In Search for Search Leadership

July 2, 2009 by · Comments Off on In Search for Search Leadership
Filed under: Business, Technology 

Microsoft launched Bing in June as a re-branded, fresher looking version of Live Search. This is one more of the so far fruitless efforts to make money in the fast growing search industry. Last year, right before the economic meltdown, a bid to acquire Yahoo for $40B failed (Balmer, Microsoft’s CEO is probably thankful for that now.) Bing launched as expected with a huge marketing campaign (maybe actually clever) that goes after Google, so far #1 seated and far, far from the other 2. Is the investment worth it and how long will it take to pay back?

According to Internet data firm StatCounter, Microsoft gained a point of market share of US searches right after its launch in June 3rd to around 8.23%. At the same time Google’s declined slightly (0.24% to 78.48%) while Yahoo remained almost flat at 11.04% . Interestingly, during the first week, Bing accounted for 92% of searches to quickly stabilize at around 8.23%. Interesting payback for an estimated $3B investment (so far) in search by the software giant. Although it might trend as a positive market share growth it is not clear how long will it take to move the needle on Microsoft’s earnings. According to Yahoo finance (interesting choice of source) was a staggering $17B in fiscal 2008. Compared this to a mere (yeah, right) $4.5B of Google in its fiscal 2008 it seems like a battle not only tough to win, but the prize may not be as expected, especially for share holders.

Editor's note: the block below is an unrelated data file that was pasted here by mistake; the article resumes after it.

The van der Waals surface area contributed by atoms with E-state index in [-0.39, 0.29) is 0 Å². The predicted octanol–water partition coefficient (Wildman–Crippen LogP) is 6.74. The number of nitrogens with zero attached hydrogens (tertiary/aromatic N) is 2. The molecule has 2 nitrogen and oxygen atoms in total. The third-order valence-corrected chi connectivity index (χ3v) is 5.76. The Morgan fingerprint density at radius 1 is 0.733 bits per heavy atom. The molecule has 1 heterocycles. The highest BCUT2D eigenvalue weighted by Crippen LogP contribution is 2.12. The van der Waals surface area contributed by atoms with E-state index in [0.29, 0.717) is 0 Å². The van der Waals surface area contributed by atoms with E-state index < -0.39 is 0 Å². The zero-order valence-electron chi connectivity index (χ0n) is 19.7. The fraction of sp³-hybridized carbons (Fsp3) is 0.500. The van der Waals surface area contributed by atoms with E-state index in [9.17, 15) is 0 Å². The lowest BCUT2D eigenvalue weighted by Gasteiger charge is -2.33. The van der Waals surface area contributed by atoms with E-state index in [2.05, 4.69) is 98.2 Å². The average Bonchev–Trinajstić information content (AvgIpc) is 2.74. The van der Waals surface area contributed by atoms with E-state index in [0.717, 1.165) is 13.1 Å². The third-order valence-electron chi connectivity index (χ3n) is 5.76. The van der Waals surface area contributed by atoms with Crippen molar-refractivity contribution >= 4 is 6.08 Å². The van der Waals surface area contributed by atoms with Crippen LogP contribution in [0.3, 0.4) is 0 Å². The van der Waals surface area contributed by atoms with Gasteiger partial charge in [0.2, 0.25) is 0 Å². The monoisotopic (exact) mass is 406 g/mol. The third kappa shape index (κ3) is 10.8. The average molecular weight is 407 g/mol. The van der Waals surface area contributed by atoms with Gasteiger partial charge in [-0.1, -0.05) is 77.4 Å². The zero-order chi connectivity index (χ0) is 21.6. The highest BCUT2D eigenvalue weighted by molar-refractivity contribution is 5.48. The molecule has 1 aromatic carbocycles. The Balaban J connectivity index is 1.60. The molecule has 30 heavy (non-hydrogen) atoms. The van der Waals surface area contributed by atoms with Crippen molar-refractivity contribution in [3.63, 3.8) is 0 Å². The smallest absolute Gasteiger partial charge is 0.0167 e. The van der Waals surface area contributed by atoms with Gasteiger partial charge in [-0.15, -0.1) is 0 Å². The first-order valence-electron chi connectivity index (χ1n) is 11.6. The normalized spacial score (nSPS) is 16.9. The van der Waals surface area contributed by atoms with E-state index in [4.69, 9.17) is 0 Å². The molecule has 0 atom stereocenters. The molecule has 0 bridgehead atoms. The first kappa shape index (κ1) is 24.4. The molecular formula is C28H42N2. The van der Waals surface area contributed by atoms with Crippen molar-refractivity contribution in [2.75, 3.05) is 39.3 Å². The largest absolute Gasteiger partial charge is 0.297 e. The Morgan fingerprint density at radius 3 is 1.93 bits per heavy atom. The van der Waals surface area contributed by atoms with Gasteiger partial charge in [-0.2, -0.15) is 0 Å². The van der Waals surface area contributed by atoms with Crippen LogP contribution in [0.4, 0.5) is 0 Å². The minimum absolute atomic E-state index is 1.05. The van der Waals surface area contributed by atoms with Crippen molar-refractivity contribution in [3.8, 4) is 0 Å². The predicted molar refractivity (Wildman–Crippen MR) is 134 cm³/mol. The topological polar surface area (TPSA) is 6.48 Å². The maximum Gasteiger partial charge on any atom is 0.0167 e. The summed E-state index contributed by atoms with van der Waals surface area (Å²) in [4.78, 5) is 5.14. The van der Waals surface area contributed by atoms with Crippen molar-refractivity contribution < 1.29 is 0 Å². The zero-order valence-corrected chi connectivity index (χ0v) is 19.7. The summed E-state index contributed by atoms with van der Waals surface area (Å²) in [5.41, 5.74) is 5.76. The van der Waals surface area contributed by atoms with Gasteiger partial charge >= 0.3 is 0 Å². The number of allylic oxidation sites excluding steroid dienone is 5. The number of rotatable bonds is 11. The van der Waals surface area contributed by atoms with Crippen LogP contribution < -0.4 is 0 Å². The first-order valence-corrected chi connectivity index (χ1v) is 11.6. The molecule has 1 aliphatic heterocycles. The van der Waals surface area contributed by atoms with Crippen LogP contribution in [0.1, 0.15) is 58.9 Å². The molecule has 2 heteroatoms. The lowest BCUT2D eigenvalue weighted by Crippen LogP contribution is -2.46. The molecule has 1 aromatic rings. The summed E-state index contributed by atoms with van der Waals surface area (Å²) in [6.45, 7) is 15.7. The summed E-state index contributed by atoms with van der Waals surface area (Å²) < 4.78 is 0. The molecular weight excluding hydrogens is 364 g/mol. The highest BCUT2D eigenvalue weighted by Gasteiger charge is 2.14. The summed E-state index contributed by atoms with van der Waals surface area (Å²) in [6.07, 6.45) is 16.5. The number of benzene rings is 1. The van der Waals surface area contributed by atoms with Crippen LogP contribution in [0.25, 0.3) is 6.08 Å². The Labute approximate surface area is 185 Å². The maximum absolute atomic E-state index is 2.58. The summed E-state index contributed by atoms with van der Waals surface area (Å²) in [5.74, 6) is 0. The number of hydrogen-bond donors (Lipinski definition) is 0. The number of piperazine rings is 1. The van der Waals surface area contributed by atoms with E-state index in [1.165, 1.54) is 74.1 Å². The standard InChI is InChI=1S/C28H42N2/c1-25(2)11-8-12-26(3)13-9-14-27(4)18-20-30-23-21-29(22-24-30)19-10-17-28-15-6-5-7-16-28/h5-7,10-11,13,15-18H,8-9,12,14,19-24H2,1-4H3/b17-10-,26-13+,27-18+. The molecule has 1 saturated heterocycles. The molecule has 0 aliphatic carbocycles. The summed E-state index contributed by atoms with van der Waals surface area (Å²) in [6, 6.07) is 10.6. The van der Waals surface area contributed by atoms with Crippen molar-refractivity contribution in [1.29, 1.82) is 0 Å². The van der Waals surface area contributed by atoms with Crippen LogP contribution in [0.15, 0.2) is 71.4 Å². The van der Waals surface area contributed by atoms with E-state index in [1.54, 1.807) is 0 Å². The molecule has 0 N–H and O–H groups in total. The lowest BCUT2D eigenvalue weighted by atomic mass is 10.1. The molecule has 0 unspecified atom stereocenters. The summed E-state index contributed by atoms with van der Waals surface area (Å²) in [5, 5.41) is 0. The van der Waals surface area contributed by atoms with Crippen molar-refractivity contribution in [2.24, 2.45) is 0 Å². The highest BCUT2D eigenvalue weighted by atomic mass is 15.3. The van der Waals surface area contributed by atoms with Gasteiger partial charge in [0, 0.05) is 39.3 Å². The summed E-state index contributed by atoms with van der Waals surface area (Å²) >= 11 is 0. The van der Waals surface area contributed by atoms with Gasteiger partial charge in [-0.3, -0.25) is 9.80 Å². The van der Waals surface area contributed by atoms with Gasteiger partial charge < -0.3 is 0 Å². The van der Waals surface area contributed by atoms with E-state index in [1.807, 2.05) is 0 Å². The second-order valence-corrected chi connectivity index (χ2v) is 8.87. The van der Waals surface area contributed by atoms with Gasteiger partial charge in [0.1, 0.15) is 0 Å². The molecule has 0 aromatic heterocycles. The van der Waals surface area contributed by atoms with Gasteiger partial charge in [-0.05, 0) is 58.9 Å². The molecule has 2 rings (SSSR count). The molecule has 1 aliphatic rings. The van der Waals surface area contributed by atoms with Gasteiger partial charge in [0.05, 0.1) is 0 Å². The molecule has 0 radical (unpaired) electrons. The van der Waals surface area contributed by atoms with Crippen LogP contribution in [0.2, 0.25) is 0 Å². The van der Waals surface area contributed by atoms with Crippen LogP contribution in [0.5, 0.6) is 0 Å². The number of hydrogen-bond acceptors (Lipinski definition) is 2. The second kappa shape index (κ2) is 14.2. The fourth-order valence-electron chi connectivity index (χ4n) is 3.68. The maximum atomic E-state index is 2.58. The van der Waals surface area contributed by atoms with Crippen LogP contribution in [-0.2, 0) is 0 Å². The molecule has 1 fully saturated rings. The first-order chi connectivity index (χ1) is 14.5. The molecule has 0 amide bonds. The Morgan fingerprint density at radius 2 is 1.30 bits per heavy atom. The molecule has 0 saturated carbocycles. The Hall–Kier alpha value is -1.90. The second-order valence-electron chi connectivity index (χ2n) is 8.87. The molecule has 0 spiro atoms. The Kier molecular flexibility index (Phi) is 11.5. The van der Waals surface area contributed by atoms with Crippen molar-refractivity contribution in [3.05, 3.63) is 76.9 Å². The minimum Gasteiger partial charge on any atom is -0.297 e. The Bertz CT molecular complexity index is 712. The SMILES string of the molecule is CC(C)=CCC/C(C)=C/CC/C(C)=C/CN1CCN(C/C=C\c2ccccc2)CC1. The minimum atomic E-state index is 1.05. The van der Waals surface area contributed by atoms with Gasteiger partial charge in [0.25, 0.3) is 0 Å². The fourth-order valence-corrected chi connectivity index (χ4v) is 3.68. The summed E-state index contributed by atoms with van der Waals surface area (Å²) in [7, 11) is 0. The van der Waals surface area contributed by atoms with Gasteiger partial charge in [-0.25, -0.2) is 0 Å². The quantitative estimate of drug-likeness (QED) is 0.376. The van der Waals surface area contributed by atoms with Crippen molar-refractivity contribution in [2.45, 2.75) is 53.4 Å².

Think about it. Google’s 78% of the market represents less than $4B in earnings. If Microsoft reaches, lets say 10% (1/8 of Google’s), and assuming the same cost structure it will earn $500M (or a 3% earnings increase). Yeah, yeah, I know what you’re thinking. These numbers are bogus and the bet is on growth. Sure, but to make a decent move on MSFT’s earnings, let’s say 10-12% (or $2B) they will need 4 times more earnings, which will mean a significant market share gain over Google and a never seen before growth (the market doubling and their share doubling doesn’t seem plausible). If everything else remains constant, that will mean $2 -$2.5 share price increase. Whereas a market doubling and a 10% share loss for Google will mean, well a 50% share price increase (yes $200/share). Sure more bogus numbers since MSFT is trading at <14 times earnings and Google at almost 30 so the market has already factored in a faster growth for the latter. It still illustrates the point that Google is better positioned to profit from search than Microsoft even if Balmer succeeds with Bing. Keep in mind that updates on both Yahoo and Google are expected in 2009.

This brings me to the real point I wanted to make. We all tried Bing. A gorgeous site, looks great and it works great. But the results are the same if not worse as with the other two. So as creatures of habit, like all geeks and online shoppers are, we all went back to our comfort zone. We will probably keep trying Bing a couple of times and it will probably succeed in taking on Yahoo’s #2 spot. But it will take a whole bunch of billions for people to conjugate Bing. I don’t know about you , but being “googled” is a lot better than being “binged”.